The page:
What are QR codes? Here’s How To Securely Scan A QR Code
A QR code, also known as a Quick Response Code, is a type of two-dimensional matrix barcode invented in 1994 by the Japanese company Denso Wave for labelling automobile parts. We believe that QR codes are like modern-day keys that can unlock information with just a single scan. These codes have become universal, appearing in advertisements, restaurant menus, and government documents. In this article, we will share a guide on how to scan QR codes securely.
According to a study on QR codes, the use of QR codes has skyrocketed in recent years, making them a popular tool for hackers to spread malware or lift personal information. We’ll give you the essential guide for safely scanning QR codes and protecting yourself from potential risks.
What are QR codes?
A QR code is a type of barcode that can be read by a device such as a camera and processed until the image can be appropriately interpreted, and that stores information on black squares arranged in a square grid on a white background, including some fiducial markers.
Moreover, QR codes use four standardized encoding modes, including numeric, alphanumeric, byte or binary, and kanji, to store data efficiently. As you may know, QR codes are used for everything from billboard advertisements to parcel delivery tracking and making payments. QR codes offer a lot of versatility. It can be printed on various materials, such as paper, plastic, or metal. Plus, you can scan them from many different angles and distances.
Form these factors, QR code fraud on the rise:
With the rise in the use of QR codes, hackers have found an opportunity to exploit this trend and obtain valuable personal data with minimal effort. The danger of QR codes lies in their design, as malicious codes can be found anywhere and cannot be specified from legitimate codes. Simply looking at them makes it impossible to detect fraudulent codes as they are similar in size and shape. Here are some factors increasing QR code fraud:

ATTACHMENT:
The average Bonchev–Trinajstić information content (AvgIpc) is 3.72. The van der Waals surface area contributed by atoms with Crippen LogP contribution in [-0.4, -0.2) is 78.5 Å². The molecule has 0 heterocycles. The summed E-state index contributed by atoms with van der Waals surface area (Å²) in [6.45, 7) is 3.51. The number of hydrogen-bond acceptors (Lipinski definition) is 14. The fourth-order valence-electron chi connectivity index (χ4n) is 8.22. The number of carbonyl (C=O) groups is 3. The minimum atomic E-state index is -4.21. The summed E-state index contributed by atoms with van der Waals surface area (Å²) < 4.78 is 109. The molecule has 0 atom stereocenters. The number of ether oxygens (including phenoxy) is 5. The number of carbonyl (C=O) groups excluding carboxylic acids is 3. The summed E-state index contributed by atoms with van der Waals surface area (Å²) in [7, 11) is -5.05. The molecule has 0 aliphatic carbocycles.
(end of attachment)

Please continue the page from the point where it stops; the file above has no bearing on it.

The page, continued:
- Fraudsters are taking advantage of restaurant QR codes
- The risks of sharing public Wi-Fi and network access
- Dangers of smart packaging
- The dark side of financial QR code transactions
- QR codes in healthcare and medical fraud .
How to stay safe when scanning QR codes
While QR codes themselves are considered secure by cyber security experts, the context in which they are used can pose a risk to users. Therefore it is important to scan with caution.
Before Scanning – Is It A Scam? So follow these tips to avoid getting scammed by malicious QR codes.
Scan codes from trusted sources only
Avoid scanning QR codes placed on random stickers, advertisements, or flyers—for example, don’t go around scanning QR codes posted on your local neighbourhood bulletin board.
Check if the QR code has been tampered with
One technique scammers use to trick people into scanning a malicious code is by pasting a fake QR code on top of a real QR code. If you’re unsure, physically inspect the code to see if it’s printed or has a sticker on it.
When you scan a code, most phones preview the URL before you open it. Often you can tell if it looks suspicious. Alternatively, sites like ZXing Decoder can help you read the contents of the QR code. If you’re ordering food at a restaurant or scanning for information at your local gym, verify that the URL is correct by asking the staff.
Keep your devices up to date
To protect against the latest threats, keep your device’s operating system and apps up to date. This makes you less vulnerable to an attack even if you scan a malicious QR code.
Be careful with QR codes that request access to personal information, such as your location or contacts. Allow access only from trusted sources.
Do not download QR Code Reader.
All modern smartphones can read QR codes with the camera, but many people don’t realize it and pay for QR code scanner apps.
Report Malicious or Suspicious QR Code
If you encounter a QR code you suspect may lead to a scam, report it to the appropriate authority, such as the Federal Trade Commission, at reportfraud.ftc.gov (if you’re in the US).